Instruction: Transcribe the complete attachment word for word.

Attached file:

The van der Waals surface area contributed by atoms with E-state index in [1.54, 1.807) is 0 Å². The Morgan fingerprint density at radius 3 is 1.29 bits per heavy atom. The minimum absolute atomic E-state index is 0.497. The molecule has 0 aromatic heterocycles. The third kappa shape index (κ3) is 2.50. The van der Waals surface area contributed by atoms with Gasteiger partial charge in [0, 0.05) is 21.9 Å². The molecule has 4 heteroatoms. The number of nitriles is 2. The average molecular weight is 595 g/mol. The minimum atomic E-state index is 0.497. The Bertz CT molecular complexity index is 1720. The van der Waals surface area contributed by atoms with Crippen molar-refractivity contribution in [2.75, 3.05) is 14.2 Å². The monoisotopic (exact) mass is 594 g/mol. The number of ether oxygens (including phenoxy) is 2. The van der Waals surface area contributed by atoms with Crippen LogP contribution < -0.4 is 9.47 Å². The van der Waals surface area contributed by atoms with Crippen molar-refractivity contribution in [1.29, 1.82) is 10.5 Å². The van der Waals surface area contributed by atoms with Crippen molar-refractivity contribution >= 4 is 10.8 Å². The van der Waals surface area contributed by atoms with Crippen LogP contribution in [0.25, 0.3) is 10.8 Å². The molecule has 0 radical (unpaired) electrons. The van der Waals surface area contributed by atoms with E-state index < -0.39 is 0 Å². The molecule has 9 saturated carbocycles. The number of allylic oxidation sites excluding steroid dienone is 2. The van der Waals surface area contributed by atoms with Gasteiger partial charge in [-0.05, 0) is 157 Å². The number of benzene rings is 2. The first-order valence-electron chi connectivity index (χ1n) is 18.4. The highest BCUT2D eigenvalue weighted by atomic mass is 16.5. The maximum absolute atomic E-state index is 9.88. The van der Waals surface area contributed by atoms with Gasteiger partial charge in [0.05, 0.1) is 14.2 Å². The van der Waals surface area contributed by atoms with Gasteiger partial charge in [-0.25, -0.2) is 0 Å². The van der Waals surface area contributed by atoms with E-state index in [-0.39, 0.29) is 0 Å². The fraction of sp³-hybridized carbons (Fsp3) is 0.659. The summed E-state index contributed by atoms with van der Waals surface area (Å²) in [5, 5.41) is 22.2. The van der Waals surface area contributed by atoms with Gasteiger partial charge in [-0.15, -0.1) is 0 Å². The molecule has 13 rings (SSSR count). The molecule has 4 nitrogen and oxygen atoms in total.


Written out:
The van der Waals surface area contributed by atoms with E-state index in [1.54, 1.807) is 0 Å². The Morgan fingerprint density at radius 3 is 1.29 bits per heavy atom. The minimum absolute atomic E-state index is 0.497. The molecule has 0 aromatic heterocycles. The third kappa shape index (κ3) is 2.50. The van der Waals surface area contributed by atoms with Gasteiger partial charge in [0, 0.05) is 21.9 Å². The molecule has 4 heteroatoms. The number of nitriles is 2. The average molecular weight is 595 g/mol. The minimum atomic E-state index is 0.497. The Bertz CT molecular complexity index is 1720. The van der Waals surface area contributed by atoms with Crippen molar-refractivity contribution in [2.75, 3.05) is 14.2 Å². The monoisotopic (exact) mass is 594 g/mol. The number of ether oxygens (including phenoxy) is 2. The van der Waals surface area contributed by atoms with Crippen LogP contribution < -0.4 is 9.47 Å². The van der Waals surface area contributed by atoms with Crippen molar-refractivity contribution in [1.29, 1.82) is 10.5 Å². The van der Waals surface area contributed by atoms with Crippen molar-refractivity contribution >= 4 is 10.8 Å². The van der Waals surface area contributed by atoms with Crippen LogP contribution in [0.25, 0.3) is 10.8 Å². The molecule has 0 radical (unpaired) electrons. The van der Waals surface area contributed by atoms with E-state index < -0.39 is 0 Å². The molecule has 9 saturated carbocycles. The number of allylic oxidation sites excluding steroid dienone is 2. The van der Waals surface area contributed by atoms with Gasteiger partial charge in [-0.05, 0) is 157 Å². The number of benzene rings is 2. The first-order valence-electron chi connectivity index (χ1n) is 18.4. The highest BCUT2D eigenvalue weighted by atomic mass is 16.5. The maximum absolute atomic E-state index is 9.88. The van der Waals surface area contributed by atoms with Gasteiger partial charge in [0.05, 0.1) is 14.2 Å². The van der Waals surface area contributed by atoms with Gasteiger partial charge in [-0.25, -0.2) is 0 Å². The van der Waals surface area contributed by atoms with E-state index in [-0.39, 0.29) is 0 Å². The fraction of sp³-hybridized carbons (Fsp3) is 0.659. The summed E-state index contributed by atoms with van der Waals surface area (Å²) in [5, 5.41) is 22.2. The van der Waals surface area contributed by atoms with Gasteiger partial charge in [-0.15, -0.1) is 0 Å². The molecule has 13 rings (SSSR count). The molecule has 4 nitrogen and oxygen atoms in total.